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The Book of Bad Things


Bad Things

The Book of Bad Things

by Dan Poblocki

Scholastic, 2014

256 Pages

Young Adult

Four Stars

Four Skulls

I reserved this book from the library for the sheer enjoyment of asking for it by name! Dan Poblocki again proves himself a master of the middle-grade horror novel. His latest is perfectly suited for fans of John Bellairs, Julie Berry’s Splurch Academy, or Phyllis Reynolds Naylor’s The Witch’s Sister who are ready to take a step into darker shadows. There are some pretty creepy chapters in this book, my favorite being a nightmare version of the trash compactor scene in Star Wars.

Cassidy Bean is visiting her sponsor family for the summer, part of a program to get city kids out of the asphalt squalor to breathe some fresh country air. Only her friend Joey just isn’t the same this year. He’s withdrawn and despondent, still grieving over the loss of his dog last year. Or it could be that he still blames Cassidy for Lucky’s death, since she’s the one who had the genius idea to go and have a regular, normal, everyday chat with their town’s resident crazy-lady at the end of the road– a visit that resulted in Lucky’s death.

** Dead Dog Alert **

Lucky was horrifically murdered last year, appearing to be either the result of psychic phenomena… or Ursula’s insanity.

But the crazy hoarder-lady, Ursula, has just died and the town has come out in droves, filching her stuff faster than you could grab the stapler from a co-worker’s cubicle when he quits.

Soon, she became a pariah, the target of eggings, of small fires set in her driveway, of the awful graffiti that now decorated all sides of the poor old farmhouse. They started calling her The Hermit of Chase Estates.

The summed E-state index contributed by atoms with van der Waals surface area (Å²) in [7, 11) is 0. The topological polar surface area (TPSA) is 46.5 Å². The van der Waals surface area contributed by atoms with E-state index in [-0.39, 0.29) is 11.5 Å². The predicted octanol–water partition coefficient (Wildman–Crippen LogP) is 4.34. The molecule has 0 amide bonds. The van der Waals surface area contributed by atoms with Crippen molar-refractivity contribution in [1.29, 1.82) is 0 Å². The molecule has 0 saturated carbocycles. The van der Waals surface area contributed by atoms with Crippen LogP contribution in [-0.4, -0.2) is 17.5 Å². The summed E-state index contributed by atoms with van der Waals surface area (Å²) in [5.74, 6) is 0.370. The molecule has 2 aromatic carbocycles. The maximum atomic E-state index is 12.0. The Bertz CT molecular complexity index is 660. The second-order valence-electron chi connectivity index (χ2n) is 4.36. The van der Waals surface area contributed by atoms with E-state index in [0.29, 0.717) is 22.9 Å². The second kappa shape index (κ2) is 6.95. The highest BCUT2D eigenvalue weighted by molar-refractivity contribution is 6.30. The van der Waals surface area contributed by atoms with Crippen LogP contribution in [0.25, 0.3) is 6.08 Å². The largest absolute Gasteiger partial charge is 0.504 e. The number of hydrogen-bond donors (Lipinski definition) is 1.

Cassidy finds a more receptive friend in the next door neighbor Ping, an outcast who has an interest in the paranormal. This is great, because Cassidy needs someone to confide in. One night she sees Ursula shambling down the road in a zombie-like stupor with a limping Lucky beside her. Then the townsfolk who snagged stuff from Ursula’s house begin to complain of ghostly visitations from the old lady– and then begin to die in horrifying ways.

The “Book of Bad Things” refers to Cassidy’s diary. She uses it to record all of the bad stuff she can think of. I’m reminded of a line from Zero Mostel’s appearance on The Muppet Show: “Once they’re counted and compelled, they may quickly be dispelled.” That’s the idea behind the journal; it provides a sense of order and security in a world where bad things can happen, and Cassidy has recently had a pretty big scare. Will her enumeration of every horror she has ever faced help her against the oncoming zombie crisis?

His exposed skin was shriveled, vacuum-sealed to his bones. His jaw hung open, his lips pulled back to expose what were left of his brown teeth. His hair was long and grey and wet, plastered to his skull and neck, dangling down to his shoulders…

Poblocki skillfully raises our hackles in suspense as we wonder what’s causing the dead to rise. The mystery deepens as Cassidy, Joey, and Ping explore the ley-lines that converge within the town and discover a hole in the cellar wall when they go to explore the crazy lady’s festering house. The author pulls no punches in this Night of the Living Dead meets Stephen King’s It terror tale. The zombies are real, and there’s something dark slithering under the town.

Related Posts:

Interview with Dan Poblocki
The Stone Child
The Nightmarys
The Ghost of Graylock
The Book of Bad Things



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